Diaz has spent two seasons playing pro ball here in the States, and his performance gives us little to go on; the numbers have been rather ordinary (.244/.353/.409 between two levels of rookie ball) but he has also been a teenager facing largely older competition and growing into his body. Keep in mind that Max Kepler, who also signed originally as a 16-year-old from a foreign country, hit only one home run total over his first two seasons in the rookie leagues. Patience is required with these kids.
 
Ultimately, power is going to be the defining trait for Diaz, who plays first base and doesn't move especially well. We should get a better idea of his true potential in that department over the next couple of years.
 
17. Engelb Vielma - SS
Age: 21
2015 Stats (A+): 120 G, .270/.323/.306, 1 HR, 49 R, 29 RBI
ETA: 2017
 
We'll start with the bad: he can't hit.
 
OK, that's not exactly true. Engelb Vielma can put the bat on the ball, and his contact-plus-speed combination was enough to result in a respectable .270 average at Ft. Myers last year. But the 21-year-old, listed at a diminutive 5'11" and 150 lbs, doesn't hit the ball with any kind of authority. In 324 minor-league games, he has managed two home runs and 40 total extra-base hits. His career Isolated Power (SLG minus BA) in the minors is .046; for comparison, Ben Revere, one of the least powerful hitters in the majors, had a .078 mark as a minor-leaguer. Vielma's .627 OPS in the Florida State League was well below average.
 
So why does he rank so highly among Twins prospects? Vielma plays premium defense at a premium position. He is the best shortstop in the system – minors or majors – and I don't think it's especially close. When you're excellent with the glove at such a crucial spot in the field, the offensive bar is lowered substantially, thus the reason that players like Andrelton Simmons and Alcides Escobar are so highly valued even though they offer little with the bat.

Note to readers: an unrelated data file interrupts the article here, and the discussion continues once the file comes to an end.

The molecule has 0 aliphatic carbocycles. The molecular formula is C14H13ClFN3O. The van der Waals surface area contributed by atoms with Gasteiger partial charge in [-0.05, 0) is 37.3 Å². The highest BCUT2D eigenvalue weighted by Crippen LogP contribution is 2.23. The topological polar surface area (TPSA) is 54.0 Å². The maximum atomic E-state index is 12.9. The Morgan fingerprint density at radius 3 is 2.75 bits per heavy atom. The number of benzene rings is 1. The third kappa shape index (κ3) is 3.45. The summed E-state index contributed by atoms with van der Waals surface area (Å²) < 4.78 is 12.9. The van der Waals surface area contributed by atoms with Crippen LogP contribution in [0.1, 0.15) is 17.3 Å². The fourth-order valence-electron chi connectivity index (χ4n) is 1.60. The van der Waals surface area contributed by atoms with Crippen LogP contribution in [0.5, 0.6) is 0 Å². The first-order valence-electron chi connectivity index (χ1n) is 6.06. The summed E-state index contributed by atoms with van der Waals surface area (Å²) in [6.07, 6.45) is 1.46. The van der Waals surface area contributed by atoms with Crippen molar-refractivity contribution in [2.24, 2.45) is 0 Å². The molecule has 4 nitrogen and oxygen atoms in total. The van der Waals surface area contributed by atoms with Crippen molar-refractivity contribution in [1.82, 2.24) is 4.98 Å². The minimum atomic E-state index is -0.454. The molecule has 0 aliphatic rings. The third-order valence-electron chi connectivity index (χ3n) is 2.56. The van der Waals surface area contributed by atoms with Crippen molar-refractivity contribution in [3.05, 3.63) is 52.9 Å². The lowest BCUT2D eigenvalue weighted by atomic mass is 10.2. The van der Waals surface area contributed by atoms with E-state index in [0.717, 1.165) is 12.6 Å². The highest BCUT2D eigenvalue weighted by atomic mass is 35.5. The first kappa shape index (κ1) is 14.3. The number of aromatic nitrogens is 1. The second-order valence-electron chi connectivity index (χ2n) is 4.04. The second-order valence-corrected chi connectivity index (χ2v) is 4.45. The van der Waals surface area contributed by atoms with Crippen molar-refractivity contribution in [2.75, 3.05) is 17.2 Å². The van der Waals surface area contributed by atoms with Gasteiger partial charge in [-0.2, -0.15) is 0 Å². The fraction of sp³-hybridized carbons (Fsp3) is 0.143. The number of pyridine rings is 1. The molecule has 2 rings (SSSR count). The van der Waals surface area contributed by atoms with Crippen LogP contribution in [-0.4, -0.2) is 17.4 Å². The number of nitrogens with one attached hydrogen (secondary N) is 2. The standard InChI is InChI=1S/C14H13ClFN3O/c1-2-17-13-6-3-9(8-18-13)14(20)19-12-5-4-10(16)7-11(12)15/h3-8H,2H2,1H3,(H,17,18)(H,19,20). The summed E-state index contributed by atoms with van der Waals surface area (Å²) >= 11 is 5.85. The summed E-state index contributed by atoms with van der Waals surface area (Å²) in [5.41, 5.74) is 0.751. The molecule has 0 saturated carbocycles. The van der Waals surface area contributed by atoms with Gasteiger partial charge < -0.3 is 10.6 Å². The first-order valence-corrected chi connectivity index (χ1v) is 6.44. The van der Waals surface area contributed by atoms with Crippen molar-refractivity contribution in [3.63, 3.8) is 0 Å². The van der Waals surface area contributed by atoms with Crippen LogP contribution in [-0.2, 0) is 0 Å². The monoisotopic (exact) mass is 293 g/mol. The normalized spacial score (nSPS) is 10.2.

Even accounting for that reality, Vielma doesn't look right now like a guy who will hit enough to justify a starting role in the big leagues, no matter how good he is with the mitt. But he's still young and growing, so it's reasonable to hope for some development on that front. Eduardo Escobar hit four home runs total over his first four seasons in the minors, and last year he was one of MLB's best slugging shortstops.
 
16. Taylor Rogers - LHP
Age: 25
2015 Stats (AAA): 174 IP, 3.98 ERA, 126/44 K/BB, 1.35 WHIP
ETA: 2016
 
Rogers has outperformed expectations since being selected out of the University of Kentucky in the 11th round of the 2012 draft. He experienced some success immediately after joining the pro ranks, and unlike many college pitchers, his numbers haven't fallen off too much as he has climbed the minor-league ladder. Last year, in his first turn at Triple-A, the lefty posted a 3.98 ERA, 1.35 WHIP, 6.5 K/9 and 2.3 BB/9 – all more or less in line with his career marks.
 
The problem with Rogers, like many southpaws, is his extreme susceptibility against right-handed batters. At Rochester they clubbed him around to the tune of .326/.374/.457, and that doesn't exactly bode well for his chances of excelling against MLB starting lineups stacked with righties.
 
The good news is that the 25-year-old has been utterly lethal against lefty swingers, holding them to OPS figures of .402, .555, .524 and .520 in his four seasons as a pro. He looks to have a good future ahead of him as situational reliever at the very least, and could very well be a member of the Twins bullpen on Opening Day.